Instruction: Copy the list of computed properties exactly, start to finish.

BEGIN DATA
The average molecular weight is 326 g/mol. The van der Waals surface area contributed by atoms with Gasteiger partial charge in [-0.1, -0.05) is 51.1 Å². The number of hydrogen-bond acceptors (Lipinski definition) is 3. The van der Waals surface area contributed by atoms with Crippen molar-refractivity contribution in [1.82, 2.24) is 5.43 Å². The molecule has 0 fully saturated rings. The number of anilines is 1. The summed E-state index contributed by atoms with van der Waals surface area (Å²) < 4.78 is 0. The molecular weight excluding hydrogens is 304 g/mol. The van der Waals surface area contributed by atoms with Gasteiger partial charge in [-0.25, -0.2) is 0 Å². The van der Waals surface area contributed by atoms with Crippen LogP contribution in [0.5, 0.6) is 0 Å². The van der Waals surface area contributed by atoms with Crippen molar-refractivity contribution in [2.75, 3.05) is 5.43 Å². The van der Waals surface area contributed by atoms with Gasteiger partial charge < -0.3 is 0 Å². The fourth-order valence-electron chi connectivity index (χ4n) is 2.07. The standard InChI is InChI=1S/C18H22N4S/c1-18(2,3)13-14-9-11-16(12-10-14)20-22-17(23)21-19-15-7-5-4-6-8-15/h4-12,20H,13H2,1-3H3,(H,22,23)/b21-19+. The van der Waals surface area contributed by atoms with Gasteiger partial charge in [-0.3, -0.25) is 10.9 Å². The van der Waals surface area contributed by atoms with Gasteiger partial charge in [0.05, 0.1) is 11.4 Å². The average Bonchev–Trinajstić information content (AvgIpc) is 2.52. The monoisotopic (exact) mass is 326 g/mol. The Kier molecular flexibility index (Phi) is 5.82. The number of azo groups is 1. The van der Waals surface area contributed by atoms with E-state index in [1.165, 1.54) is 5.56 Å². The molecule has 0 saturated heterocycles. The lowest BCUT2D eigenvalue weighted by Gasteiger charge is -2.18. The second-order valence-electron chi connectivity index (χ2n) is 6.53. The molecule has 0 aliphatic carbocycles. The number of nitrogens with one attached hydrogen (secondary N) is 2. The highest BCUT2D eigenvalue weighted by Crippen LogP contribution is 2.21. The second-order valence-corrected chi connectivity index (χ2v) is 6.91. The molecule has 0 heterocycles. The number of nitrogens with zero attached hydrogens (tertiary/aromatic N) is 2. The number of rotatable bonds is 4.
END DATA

The average molecular weight is 326 g/mol. The van der Waals surface area contributed by atoms with Gasteiger partial charge in [-0.1, -0.05) is 51.1 Å². The number of hydrogen-bond acceptors (Lipinski definition) is 3. The van der Waals surface area contributed by atoms with Crippen molar-refractivity contribution in [1.82, 2.24) is 5.43 Å². The molecule has 0 fully saturated rings. The number of anilines is 1. The summed E-state index contributed by atoms with van der Waals surface area (Å²) < 4.78 is 0. The molecular weight excluding hydrogens is 304 g/mol. The van der Waals surface area contributed by atoms with Gasteiger partial charge in [-0.25, -0.2) is 0 Å². The van der Waals surface area contributed by atoms with Crippen LogP contribution in [0.5, 0.6) is 0 Å². The van der Waals surface area contributed by atoms with Crippen molar-refractivity contribution in [2.75, 3.05) is 5.43 Å². The van der Waals surface area contributed by atoms with Gasteiger partial charge < -0.3 is 0 Å². The fourth-order valence-electron chi connectivity index (χ4n) is 2.07. The standard InChI is InChI=1S/C18H22N4S/c1-18(2,3)13-14-9-11-16(12-10-14)20-22-17(23)21-19-15-7-5-4-6-8-15/h4-12,20H,13H2,1-3H3,(H,22,23)/b21-19+. The van der Waals surface area contributed by atoms with Gasteiger partial charge in [-0.3, -0.25) is 10.9 Å². The van der Waals surface area contributed by atoms with Gasteiger partial charge in [0.05, 0.1) is 11.4 Å². The average Bonchev–Trinajstić information content (AvgIpc) is 2.52. The monoisotopic (exact) mass is 326 g/mol. The Kier molecular flexibility index (Phi) is 5.82. The number of azo groups is 1. The van der Waals surface area contributed by atoms with E-state index in [1.165, 1.54) is 5.56 Å². The molecule has 0 saturated heterocycles. The lowest BCUT2D eigenvalue weighted by Gasteiger charge is -2.18. The second-order valence-electron chi connectivity index (χ2n) is 6.53. The molecule has 0 aliphatic carbocycles. The number of nitrogens with one attached hydrogen (secondary N) is 2. The highest BCUT2D eigenvalue weighted by Crippen LogP contribution is 2.21. The second-order valence-corrected chi connectivity index (χ2v) is 6.91. The molecule has 0 heterocycles. The number of nitrogens with zero attached hydrogens (tertiary/aromatic N) is 2. The number of rotatable bonds is 4.